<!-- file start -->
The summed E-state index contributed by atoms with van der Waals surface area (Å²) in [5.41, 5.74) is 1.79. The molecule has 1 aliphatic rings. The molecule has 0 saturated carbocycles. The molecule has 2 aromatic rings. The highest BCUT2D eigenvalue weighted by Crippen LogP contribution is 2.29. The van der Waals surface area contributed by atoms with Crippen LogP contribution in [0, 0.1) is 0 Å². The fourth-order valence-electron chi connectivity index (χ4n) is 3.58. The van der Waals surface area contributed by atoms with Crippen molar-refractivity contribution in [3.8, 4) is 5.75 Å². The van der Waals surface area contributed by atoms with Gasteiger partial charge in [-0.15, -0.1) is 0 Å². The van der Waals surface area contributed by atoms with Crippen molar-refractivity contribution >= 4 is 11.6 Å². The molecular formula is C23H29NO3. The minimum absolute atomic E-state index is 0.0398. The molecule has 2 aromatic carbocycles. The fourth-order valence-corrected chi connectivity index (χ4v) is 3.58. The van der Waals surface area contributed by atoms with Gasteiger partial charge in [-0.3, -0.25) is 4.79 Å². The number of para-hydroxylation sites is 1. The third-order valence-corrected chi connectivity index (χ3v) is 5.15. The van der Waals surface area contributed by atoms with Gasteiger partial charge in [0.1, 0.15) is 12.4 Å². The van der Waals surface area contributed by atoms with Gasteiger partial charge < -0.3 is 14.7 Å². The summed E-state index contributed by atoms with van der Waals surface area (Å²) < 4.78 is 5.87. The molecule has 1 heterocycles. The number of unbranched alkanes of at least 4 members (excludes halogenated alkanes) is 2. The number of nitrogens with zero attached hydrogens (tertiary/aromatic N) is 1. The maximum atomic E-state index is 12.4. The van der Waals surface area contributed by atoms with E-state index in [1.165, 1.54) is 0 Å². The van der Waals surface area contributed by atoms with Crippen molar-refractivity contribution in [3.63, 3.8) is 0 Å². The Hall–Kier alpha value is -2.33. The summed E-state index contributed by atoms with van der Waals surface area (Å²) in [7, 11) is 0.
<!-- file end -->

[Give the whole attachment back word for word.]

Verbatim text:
The summed E-state index contributed by atoms with van der Waals surface area (Å²) in [5.41, 5.74) is 1.79. The molecule has 1 aliphatic rings. The molecule has 0 saturated carbocycles. The molecule has 2 aromatic rings. The highest BCUT2D eigenvalue weighted by Crippen LogP contribution is 2.29. The van der Waals surface area contributed by atoms with Crippen LogP contribution in [0, 0.1) is 0 Å². The fourth-order valence-electron chi connectivity index (χ4n) is 3.58. The van der Waals surface area contributed by atoms with Crippen molar-refractivity contribution in [3.8, 4) is 5.75 Å². The van der Waals surface area contributed by atoms with Gasteiger partial charge in [-0.15, -0.1) is 0 Å². The van der Waals surface area contributed by atoms with Crippen molar-refractivity contribution >= 4 is 11.6 Å². The molecular formula is C23H29NO3. The minimum absolute atomic E-state index is 0.0398. The molecule has 2 aromatic carbocycles. The fourth-order valence-corrected chi connectivity index (χ4v) is 3.58. The van der Waals surface area contributed by atoms with Gasteiger partial charge in [-0.3, -0.25) is 4.79 Å². The number of para-hydroxylation sites is 1. The third-order valence-corrected chi connectivity index (χ3v) is 5.15. The van der Waals surface area contributed by atoms with Gasteiger partial charge in [0.1, 0.15) is 12.4 Å². The van der Waals surface area contributed by atoms with Gasteiger partial charge < -0.3 is 14.7 Å². The summed E-state index contributed by atoms with van der Waals surface area (Å²) < 4.78 is 5.87. The molecule has 1 heterocycles. The number of unbranched alkanes of at least 4 members (excludes halogenated alkanes) is 2. The number of nitrogens with zero attached hydrogens (tertiary/aromatic N) is 1. The maximum atomic E-state index is 12.4. The van der Waals surface area contributed by atoms with E-state index in [1.165, 1.54) is 0 Å². The van der Waals surface area contributed by atoms with Crippen molar-refractivity contribution in [3.63, 3.8) is 0 Å². The Hall–Kier alpha value is -2.33. The summed E-state index contributed by atoms with van der Waals surface area (Å²) in [7, 11) is 0.